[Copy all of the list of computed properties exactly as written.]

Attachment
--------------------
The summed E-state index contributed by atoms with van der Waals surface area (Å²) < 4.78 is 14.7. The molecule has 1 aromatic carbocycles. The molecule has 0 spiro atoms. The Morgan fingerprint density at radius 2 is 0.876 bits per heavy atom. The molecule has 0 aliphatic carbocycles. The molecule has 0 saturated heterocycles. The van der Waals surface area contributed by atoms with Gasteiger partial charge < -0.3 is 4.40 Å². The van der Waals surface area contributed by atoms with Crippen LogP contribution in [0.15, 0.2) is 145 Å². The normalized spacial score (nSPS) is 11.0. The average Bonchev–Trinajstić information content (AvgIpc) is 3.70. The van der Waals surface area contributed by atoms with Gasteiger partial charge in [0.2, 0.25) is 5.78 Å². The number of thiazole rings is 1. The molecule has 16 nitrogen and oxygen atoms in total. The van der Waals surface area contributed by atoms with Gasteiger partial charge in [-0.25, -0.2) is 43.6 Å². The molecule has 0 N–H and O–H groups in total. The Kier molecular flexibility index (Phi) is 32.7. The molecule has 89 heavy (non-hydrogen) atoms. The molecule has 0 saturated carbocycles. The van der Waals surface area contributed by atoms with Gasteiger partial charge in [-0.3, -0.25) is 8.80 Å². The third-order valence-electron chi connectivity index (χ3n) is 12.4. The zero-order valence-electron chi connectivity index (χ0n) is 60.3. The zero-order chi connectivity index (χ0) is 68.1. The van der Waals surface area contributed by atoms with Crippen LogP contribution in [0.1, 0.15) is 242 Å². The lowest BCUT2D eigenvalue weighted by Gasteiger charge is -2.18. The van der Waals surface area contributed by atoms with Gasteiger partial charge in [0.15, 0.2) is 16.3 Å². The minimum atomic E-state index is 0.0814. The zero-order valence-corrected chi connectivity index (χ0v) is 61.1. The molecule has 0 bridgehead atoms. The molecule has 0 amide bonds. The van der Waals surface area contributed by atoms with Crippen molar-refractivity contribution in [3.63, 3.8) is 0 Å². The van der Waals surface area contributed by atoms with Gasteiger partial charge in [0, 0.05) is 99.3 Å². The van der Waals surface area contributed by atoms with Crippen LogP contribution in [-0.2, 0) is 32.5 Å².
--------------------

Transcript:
The summed E-state index contributed by atoms with van der Waals surface area (Å²) < 4.78 is 14.7. The molecule has 1 aromatic carbocycles. The molecule has 0 spiro atoms. The Morgan fingerprint density at radius 2 is 0.876 bits per heavy atom. The molecule has 0 aliphatic carbocycles. The molecule has 0 saturated heterocycles. The van der Waals surface area contributed by atoms with Gasteiger partial charge < -0.3 is 4.40 Å². The van der Waals surface area contributed by atoms with Crippen LogP contribution in [0.15, 0.2) is 145 Å². The normalized spacial score (nSPS) is 11.0. The average Bonchev–Trinajstić information content (AvgIpc) is 3.70. The van der Waals surface area contributed by atoms with Gasteiger partial charge in [0.2, 0.25) is 5.78 Å². The number of thiazole rings is 1. The molecule has 16 nitrogen and oxygen atoms in total. The van der Waals surface area contributed by atoms with Gasteiger partial charge in [-0.25, -0.2) is 43.6 Å². The molecule has 0 N–H and O–H groups in total. The Kier molecular flexibility index (Phi) is 32.7. The molecule has 89 heavy (non-hydrogen) atoms. The molecule has 0 saturated carbocycles. The van der Waals surface area contributed by atoms with Gasteiger partial charge in [-0.3, -0.25) is 8.80 Å². The third-order valence-electron chi connectivity index (χ3n) is 12.4. The zero-order valence-electron chi connectivity index (χ0n) is 60.3. The zero-order chi connectivity index (χ0) is 68.1. The van der Waals surface area contributed by atoms with Crippen LogP contribution in [0.1, 0.15) is 242 Å². The lowest BCUT2D eigenvalue weighted by Gasteiger charge is -2.18. The van der Waals surface area contributed by atoms with Gasteiger partial charge in [0.15, 0.2) is 16.3 Å². The minimum atomic E-state index is 0.0814. The zero-order valence-corrected chi connectivity index (χ0v) is 61.1. The molecule has 0 bridgehead atoms. The molecule has 0 amide bonds. The van der Waals surface area contributed by atoms with Crippen molar-refractivity contribution in [3.63, 3.8) is 0 Å². The van der Waals surface area contributed by atoms with Gasteiger partial charge in [0, 0.05) is 99.3 Å². The van der Waals surface area contributed by atoms with Crippen LogP contribution in [-0.2, 0) is 32.5 Å².